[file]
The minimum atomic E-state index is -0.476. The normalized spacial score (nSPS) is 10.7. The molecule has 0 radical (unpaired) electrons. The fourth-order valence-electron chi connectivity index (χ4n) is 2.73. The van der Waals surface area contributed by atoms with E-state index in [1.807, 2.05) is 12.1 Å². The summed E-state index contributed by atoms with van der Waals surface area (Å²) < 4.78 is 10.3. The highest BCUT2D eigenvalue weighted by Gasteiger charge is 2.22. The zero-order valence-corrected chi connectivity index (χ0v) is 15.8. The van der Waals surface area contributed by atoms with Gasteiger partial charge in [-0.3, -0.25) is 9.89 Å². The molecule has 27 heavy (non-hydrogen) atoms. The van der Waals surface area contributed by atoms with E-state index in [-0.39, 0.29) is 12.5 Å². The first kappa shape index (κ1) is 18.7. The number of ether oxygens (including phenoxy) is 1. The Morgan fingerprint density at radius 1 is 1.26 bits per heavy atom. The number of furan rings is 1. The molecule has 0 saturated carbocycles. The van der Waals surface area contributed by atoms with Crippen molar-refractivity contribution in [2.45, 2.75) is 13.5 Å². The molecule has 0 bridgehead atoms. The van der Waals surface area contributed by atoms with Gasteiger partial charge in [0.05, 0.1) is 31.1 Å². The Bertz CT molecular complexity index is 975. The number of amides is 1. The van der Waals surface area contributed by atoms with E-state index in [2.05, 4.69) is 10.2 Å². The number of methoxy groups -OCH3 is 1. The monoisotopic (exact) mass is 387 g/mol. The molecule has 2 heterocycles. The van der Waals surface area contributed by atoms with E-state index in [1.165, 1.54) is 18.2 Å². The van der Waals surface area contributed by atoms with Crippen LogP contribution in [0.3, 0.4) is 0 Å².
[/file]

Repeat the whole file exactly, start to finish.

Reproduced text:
The minimum atomic E-state index is -0.476. The normalized spacial score (nSPS) is 10.7. The molecule has 0 radical (unpaired) electrons. The fourth-order valence-electron chi connectivity index (χ4n) is 2.73. The van der Waals surface area contributed by atoms with E-state index in [1.807, 2.05) is 12.1 Å². The summed E-state index contributed by atoms with van der Waals surface area (Å²) < 4.78 is 10.3. The highest BCUT2D eigenvalue weighted by Gasteiger charge is 2.22. The zero-order valence-corrected chi connectivity index (χ0v) is 15.8. The van der Waals surface area contributed by atoms with Gasteiger partial charge in [-0.3, -0.25) is 9.89 Å². The molecule has 27 heavy (non-hydrogen) atoms. The van der Waals surface area contributed by atoms with E-state index in [-0.39, 0.29) is 12.5 Å². The first kappa shape index (κ1) is 18.7. The number of ether oxygens (including phenoxy) is 1. The Morgan fingerprint density at radius 1 is 1.26 bits per heavy atom. The number of furan rings is 1. The molecule has 0 saturated carbocycles. The van der Waals surface area contributed by atoms with Crippen molar-refractivity contribution in [2.45, 2.75) is 13.5 Å². The molecule has 0 bridgehead atoms. The van der Waals surface area contributed by atoms with Gasteiger partial charge in [0.05, 0.1) is 31.1 Å². The Bertz CT molecular complexity index is 975. The number of amides is 1. The van der Waals surface area contributed by atoms with E-state index in [2.05, 4.69) is 10.2 Å². The number of methoxy groups -OCH3 is 1. The monoisotopic (exact) mass is 387 g/mol. The molecule has 2 heterocycles. The van der Waals surface area contributed by atoms with E-state index in [1.165, 1.54) is 18.2 Å². The van der Waals surface area contributed by atoms with Crippen LogP contribution in [0.3, 0.4) is 0 Å².